Weekender: Historian Explores Late-Life Arneson Works Sunday; Music, More

Gwendolyn DuBois Shaw, scholar-in-residence, to talk about Arneson’s works at Manetti Shrem Museum

Sunday, Feb. 23, 2 p.m. to 4 p.m., free

The Jan Shrem and Maria Manetti Shrem Museum of Art invites you to be among the first to hear about new research examining a controversial group of art works made by Robert Arneson toward the end of his career. Presented by Gwendolyn DuBois Shaw, the museum's first scholar-in-residence, this lively talk focuses on the artist's wrestling with complex ideas about racial stereotyping, political demagoguery and his own identity as he simultaneously battled the debilitating cancer that would take his life in 1992.

GDS
Gwendolyn DuBois Shaw will speak at the Manetti Shrem Museum Sunday on the works of Arneson. (Courtesy photo)

Gwendolyn DuBois Shaw is one of the foremost art historians working in the field of race, gender, sexuality, and class in the art of the United States, Latin America and the Caribbean. Shaw is a thought leader on the connections between portraiture, biography and identity in America. 

Contributed by Laura Compton, Manetti Shrem Museum of Art

For ongoing exhibition information at the Manetti Shrem, see sidebar. 

Music and more

Shinkoskey Noon Concert: Beethoven’s Septet, Recital Hall, Ann E. Pitzer Center, Thursday, Feb. 20, 12:05 — 1 p.m., free

  • This week’s Shinkoskey Noon Concert will feature a performance of Beethoven’s Septet in E flat major, op. 20. This concert features a variety of talented regional musicians, including UC Davis lecturer in Music David Granger on the bassoon and UC Davis lecturer in Music Susan Lamb Cook on the cello.
  • More information on this concert and other upcoming Shinkoskey Noon Concerts here. 

Petrichor with Beach Fossils, Jackson Hall, Mondavi Center, Saturday, Feb. 22, 6 p.m., students $27, general public $37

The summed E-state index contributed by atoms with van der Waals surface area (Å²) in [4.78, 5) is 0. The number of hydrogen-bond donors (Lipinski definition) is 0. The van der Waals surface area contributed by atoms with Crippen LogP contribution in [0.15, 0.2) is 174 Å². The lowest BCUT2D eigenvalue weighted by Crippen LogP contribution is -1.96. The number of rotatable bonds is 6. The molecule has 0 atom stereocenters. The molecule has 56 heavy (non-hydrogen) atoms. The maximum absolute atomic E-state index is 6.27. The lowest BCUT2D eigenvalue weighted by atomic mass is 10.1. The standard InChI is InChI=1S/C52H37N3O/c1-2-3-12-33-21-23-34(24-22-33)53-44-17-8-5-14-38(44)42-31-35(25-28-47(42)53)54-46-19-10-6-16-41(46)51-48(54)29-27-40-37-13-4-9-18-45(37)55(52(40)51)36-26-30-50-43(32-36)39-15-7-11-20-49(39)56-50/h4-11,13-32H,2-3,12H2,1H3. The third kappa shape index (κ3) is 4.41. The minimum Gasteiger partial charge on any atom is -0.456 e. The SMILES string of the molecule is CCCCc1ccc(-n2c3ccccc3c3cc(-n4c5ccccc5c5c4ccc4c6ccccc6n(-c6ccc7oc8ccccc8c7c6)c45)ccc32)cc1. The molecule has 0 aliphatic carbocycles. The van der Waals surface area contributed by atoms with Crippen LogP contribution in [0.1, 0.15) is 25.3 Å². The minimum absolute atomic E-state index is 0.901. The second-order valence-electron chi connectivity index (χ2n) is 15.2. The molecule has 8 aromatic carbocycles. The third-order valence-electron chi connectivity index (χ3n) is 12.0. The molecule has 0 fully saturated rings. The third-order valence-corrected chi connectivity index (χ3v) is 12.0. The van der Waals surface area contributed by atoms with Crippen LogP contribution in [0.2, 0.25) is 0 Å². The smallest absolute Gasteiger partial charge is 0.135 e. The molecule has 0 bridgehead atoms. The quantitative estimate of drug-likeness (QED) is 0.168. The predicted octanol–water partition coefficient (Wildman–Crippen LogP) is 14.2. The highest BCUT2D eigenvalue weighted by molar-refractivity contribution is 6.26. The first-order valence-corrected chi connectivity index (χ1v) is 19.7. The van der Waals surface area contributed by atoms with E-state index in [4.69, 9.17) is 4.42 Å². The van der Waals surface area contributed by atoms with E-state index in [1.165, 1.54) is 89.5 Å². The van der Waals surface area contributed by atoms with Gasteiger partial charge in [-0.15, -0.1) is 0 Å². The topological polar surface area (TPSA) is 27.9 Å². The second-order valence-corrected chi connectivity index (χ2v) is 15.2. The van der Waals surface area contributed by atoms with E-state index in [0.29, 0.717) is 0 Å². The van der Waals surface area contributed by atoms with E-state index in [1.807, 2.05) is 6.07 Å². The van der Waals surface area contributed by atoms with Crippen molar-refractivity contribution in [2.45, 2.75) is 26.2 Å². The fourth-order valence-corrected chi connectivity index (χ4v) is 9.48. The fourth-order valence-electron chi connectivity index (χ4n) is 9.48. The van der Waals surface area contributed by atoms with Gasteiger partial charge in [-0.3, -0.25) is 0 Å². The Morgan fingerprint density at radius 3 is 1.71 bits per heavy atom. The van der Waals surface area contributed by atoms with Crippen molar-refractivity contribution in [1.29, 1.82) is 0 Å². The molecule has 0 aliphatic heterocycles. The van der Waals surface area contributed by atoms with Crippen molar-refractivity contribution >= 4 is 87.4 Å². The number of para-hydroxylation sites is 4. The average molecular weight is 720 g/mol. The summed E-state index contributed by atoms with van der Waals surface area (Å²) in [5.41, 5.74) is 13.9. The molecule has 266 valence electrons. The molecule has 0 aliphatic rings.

Ongoing Exhibitions, Manetti Shrem

  • “Gesture: The Human Figure After Abstraction | Selections from the Manetti Shrem Museum” presents 25 works by UC Davis art department first-generation faculty artists Robert Arneson, Roy De Forest, Ruth Horsting, Manuel Neri, Roland Petersen, Wayne Thiebaud and William T. Wiley that emerged following a seismic shift in art philosophy in the 1950s.
  • In ““NEW ERA, an installation by Doug Aitken” the Los Angeles artist and filmmaker explores the technological ambivalence of contemporary culture, raising philosophical questions about the challenges of immediate access to communication and networks.
  • “Stephen Kaltenbach: The Beginning and The End” is the Davis artist’s first solo museum exhibition in the U.S. in nearly 40 years. The UC Davis graduate (B.A. 1966; M.A. 1967) made an important contribution to the development of Conceptual art during the late 1960s, but just as he was achieving career success, he abruptly withdrew to California’s Central Valley, appearing to abandon Conceptual work in favor of more traditional mediums.

More here.

  • The ASUCD Entertainment Council and the Mondavi Center present winter concert Petrichor. The indie pop band Beach Fossils will be joined by bay area “dream pop” artist urbanation.
  • More information on the concert and tickets available here

Upcoming

Rosie Kay’s 5 Soldiers, Vanderhoef Studio Theatre, Mondavi Center, Wednesday, Thursday, Friday, Feb. 26 (7 p.m.), 27 (8 p.m.), 28 (8 p.m.), youth and UC Davis students $10, non UC Davis students $41, active military and UC Davis faculty and staff $50, regular $55 

  • Fans of modern dance won’t want to miss Rosie Kay’s 5 soldiers, an award winning depiction of life on the front lines. The production questions what we ask of our soldiers, and explores how the human body remains essential to war even in the 21st century.
  • More information and tickets available here

Events compiled by Leigh Houck, UC Davis News and Media Relations Intern.

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